Pat Garret and Billy the Kid (1975), directed by Sam Peckinpah, is mid-level work, not on the level of "The Wild Bunch" but much better than "Straw Dogs". Set in a "Wild Bunch"-like world, against the decline of the West, the movie is a meditation on friendship, legends and the things we have to do to maintain both. A reluctant Pat Garrett trails and finally executes Billy the Kid. The movie begins with a red herring, almost a shaggy dog story; we follow a man who is complaining about something which we struggle to understand; but a moment later when he is shot to death, we discover his complaints were irrelevant: Billy apparently killed him by accident while target-shooting at chickens buried up to their necks. (These are probably real chickens really murdered for the film; none of that PETA stuff for Peckinpah.) Bob Dylan amusingly plays a nameless man (called "Alias") who tags along after Billy and has an entertaining encounter with Garrett in a bar. Garrett forces him at gunpoint to read the names of the canned goods ("air tights") on a shelf. Dylan also provides the music to this panaoramic, amoral, "dirty" Western.

A High Wind in Jamaica (1965), directed by Alexander Mackendrick, is based on a much-loved and debated novel by Richard Hughes which I haven't read. It probably sits in a mini-genre, about the amorality of children, along with "Lord of the Flies" and little else. A group of British children in Jamaica are sent home by their parents after surviving a storm, in particular because they displayed no emotion at the accidental death of an old family servant. Their ship is captured by pirates, who take them on board; but most opportunities for traditional sentimentality is avoided, as one of the children dies in a fall, and the main character, a small girl who looks no more than eight years old, stabs a British captain to death when he frightens her. The pirate leaders, well played by Anthony Quinn and James Coburn, confront each other violently when Quinn starts making decisions based on the good of the children, rather than of the crew. At the end, the pirates are all executed for the killing the girl committed, and she is unable to save them, in part because she does not understand what is going on, in part because she would have to implicate herself. A scene where a British prosecutor is asking questions, and is met by the blank, uncomprehending and uninterested stares of the children, has a kind of science fiction or horror feel, very "Village of the Damned".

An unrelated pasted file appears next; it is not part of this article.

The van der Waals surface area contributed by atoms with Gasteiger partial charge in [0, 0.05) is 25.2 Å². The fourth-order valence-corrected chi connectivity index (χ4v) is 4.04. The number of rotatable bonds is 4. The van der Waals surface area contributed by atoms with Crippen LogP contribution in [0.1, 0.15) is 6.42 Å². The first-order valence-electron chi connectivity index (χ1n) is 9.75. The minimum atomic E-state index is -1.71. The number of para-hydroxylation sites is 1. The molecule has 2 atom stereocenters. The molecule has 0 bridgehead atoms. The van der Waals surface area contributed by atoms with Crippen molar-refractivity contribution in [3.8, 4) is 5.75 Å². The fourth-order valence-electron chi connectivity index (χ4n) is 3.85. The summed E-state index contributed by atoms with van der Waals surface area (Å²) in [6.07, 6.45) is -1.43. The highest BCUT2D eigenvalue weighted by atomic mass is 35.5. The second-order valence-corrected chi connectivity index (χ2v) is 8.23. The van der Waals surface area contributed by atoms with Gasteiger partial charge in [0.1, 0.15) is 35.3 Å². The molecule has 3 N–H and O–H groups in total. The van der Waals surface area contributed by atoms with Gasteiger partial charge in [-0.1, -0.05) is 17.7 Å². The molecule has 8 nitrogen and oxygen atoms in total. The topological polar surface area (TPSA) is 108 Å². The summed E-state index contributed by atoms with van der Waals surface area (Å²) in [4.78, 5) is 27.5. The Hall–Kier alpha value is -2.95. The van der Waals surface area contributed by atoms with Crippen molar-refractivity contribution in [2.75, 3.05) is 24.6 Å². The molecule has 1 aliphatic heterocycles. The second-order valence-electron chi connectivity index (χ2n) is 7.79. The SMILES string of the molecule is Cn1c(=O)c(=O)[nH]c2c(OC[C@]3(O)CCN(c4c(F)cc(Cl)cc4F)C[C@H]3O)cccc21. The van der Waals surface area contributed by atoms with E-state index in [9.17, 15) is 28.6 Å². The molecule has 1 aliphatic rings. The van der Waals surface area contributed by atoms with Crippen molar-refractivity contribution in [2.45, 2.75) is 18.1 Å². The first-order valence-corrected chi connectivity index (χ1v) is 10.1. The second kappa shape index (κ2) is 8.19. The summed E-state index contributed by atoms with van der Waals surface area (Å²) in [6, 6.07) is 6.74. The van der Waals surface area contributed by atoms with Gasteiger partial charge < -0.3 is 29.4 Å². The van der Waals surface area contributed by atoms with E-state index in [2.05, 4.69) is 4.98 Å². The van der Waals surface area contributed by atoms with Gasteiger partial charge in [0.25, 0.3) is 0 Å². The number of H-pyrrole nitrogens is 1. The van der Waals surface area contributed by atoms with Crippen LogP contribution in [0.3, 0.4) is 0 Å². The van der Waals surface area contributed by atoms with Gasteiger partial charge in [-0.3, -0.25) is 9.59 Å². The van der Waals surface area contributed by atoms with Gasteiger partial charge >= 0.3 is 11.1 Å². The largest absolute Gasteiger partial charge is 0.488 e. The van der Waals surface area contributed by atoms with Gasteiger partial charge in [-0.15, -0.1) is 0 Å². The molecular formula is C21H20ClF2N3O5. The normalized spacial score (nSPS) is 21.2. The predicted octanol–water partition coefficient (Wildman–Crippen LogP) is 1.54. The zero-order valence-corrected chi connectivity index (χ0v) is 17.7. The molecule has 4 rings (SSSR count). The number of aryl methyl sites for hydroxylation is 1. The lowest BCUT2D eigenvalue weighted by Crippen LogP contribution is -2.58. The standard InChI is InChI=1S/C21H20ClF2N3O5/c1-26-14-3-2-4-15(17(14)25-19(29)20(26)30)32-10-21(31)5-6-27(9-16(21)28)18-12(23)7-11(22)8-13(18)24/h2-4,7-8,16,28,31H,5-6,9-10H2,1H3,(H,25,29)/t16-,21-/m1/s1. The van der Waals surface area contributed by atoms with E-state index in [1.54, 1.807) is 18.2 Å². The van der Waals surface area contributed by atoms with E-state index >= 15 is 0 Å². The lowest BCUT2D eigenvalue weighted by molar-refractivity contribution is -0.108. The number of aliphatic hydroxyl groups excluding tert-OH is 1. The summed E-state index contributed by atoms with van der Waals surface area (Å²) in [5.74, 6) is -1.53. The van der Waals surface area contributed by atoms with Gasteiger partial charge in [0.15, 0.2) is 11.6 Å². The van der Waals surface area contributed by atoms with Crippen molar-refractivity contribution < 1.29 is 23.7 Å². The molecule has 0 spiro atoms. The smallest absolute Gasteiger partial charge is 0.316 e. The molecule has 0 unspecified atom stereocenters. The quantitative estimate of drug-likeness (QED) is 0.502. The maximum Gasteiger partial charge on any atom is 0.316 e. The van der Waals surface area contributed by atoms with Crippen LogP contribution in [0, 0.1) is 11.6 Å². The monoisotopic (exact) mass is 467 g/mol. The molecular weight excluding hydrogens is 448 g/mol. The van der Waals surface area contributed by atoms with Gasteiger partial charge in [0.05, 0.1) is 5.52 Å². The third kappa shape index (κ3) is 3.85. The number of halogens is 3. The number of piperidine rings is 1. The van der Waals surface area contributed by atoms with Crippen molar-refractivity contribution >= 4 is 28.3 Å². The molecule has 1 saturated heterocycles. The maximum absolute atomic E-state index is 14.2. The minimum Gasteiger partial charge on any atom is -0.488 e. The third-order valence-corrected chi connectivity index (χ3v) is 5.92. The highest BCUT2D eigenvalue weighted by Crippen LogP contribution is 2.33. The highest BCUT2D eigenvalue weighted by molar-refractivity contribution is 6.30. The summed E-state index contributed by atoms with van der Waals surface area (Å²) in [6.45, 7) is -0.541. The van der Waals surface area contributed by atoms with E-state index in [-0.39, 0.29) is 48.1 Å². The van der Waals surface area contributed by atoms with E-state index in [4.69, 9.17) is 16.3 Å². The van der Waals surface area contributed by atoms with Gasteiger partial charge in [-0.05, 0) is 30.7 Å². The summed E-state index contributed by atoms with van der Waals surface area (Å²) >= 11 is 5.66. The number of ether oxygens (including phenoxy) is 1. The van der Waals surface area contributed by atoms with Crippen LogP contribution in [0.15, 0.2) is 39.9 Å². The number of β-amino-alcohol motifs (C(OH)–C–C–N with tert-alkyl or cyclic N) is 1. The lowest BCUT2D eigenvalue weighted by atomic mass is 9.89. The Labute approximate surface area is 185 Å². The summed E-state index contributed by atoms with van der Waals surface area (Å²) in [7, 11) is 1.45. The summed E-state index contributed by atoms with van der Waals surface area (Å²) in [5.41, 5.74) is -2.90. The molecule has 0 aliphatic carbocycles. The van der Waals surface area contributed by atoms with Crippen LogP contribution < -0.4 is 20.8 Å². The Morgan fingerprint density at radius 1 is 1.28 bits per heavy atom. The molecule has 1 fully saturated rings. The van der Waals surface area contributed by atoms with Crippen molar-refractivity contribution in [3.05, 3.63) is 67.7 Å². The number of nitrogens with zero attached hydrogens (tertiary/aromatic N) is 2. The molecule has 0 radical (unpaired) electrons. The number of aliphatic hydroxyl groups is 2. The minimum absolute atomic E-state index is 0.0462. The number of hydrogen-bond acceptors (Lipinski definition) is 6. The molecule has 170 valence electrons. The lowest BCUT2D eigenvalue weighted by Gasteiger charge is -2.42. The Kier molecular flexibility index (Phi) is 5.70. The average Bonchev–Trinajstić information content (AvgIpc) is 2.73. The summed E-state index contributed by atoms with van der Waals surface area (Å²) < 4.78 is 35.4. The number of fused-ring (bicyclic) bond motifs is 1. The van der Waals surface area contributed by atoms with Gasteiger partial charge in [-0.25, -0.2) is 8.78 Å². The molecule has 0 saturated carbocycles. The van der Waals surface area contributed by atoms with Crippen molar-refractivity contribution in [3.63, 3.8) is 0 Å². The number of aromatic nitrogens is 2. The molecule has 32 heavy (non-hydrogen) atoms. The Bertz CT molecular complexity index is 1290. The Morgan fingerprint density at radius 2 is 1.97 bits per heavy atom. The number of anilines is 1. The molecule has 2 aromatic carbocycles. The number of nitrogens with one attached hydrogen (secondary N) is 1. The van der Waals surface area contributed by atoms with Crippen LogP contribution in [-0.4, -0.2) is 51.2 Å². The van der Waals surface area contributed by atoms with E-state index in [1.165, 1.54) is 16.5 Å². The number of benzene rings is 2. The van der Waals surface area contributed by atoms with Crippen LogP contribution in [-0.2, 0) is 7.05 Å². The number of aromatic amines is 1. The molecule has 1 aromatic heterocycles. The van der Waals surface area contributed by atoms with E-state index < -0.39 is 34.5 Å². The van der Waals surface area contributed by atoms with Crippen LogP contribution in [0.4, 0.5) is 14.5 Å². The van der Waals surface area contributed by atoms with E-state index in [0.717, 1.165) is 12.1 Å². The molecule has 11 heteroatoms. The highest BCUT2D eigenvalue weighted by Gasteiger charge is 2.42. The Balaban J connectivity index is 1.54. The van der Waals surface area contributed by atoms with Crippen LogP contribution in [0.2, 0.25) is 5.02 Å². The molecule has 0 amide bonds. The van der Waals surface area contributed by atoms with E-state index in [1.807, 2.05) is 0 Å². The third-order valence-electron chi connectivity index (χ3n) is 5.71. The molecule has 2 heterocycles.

The Man on the Train (2002), directed by Patrice Leconte, is a comic noir with supernatural overtones. Two men meet by accident,a tired fifty-something gangster and a retired teacher in his seventies, each of whom has a barely concealed desire to live a life like the other's. The film is mostly rather delightful conversation; in a scene which made me laugh out loud (a rare thing in movies these days), the teacher decides to confront some thugs who have come into the cafe where he is treating the gangster to lunch. The gangster explains why he himself has endured their disrespect: it is only in the movies that a man his age can take down two or three much younger ones. When the teacher decides to ask the thugs to shut up, instead of beating him, they reveal that he taught them poetry fifteen years before--and they liked him. His destiny: always to be liked, never to do anything consequential. Meanwhile, the gangster, staying in the older man's house, discovers slippers, pipes, piano and tutoring young students. They are both closing in on a fateful Saturday, where the teacher will undergo a triple bypass, and the gangster will hold up the bank the teacher has daydreamed about robbing for the forty years he has had an account there. On Saturday, both men die, and somehow come back again, each living the other's life: the gangster playing his friend's piano, while the teacher rides the train on his way to a heist somewhere.The film has well-sketched characters played by actors with lived-in faces. The most memorable is the get-away car driver, who thinks all morning, says his one sentence of the day at 10 am (always something cryptic), then thinks about what he has said all day.

The Robert Fitzgerald translation of The Odyssey is very lovely. While other versions vary from dense prose to haughty verse, there is something common, everyday and grounded about this one which is very delightful:

She faced him, waiting. And Odysseus came
debating inwardly, what he should do:
Embrace this beauty's knees in supplication?
Or stand apart, and using honeyed speech,
Inquire the way to town, and beg some clothing?

You get the idea of a gifted poet who is not an intellectual (not even so much as Shakespeare was), in that he is not mainly concerned with issues of high import, history, morality and the fall of empires, but loves to tell you in minute details what gifts the Achaians gave one another, and what they ate. Homer's description of men getting drunk and behaving with anger and jealousy is as contemporary as any carouse of Falstaff and his men.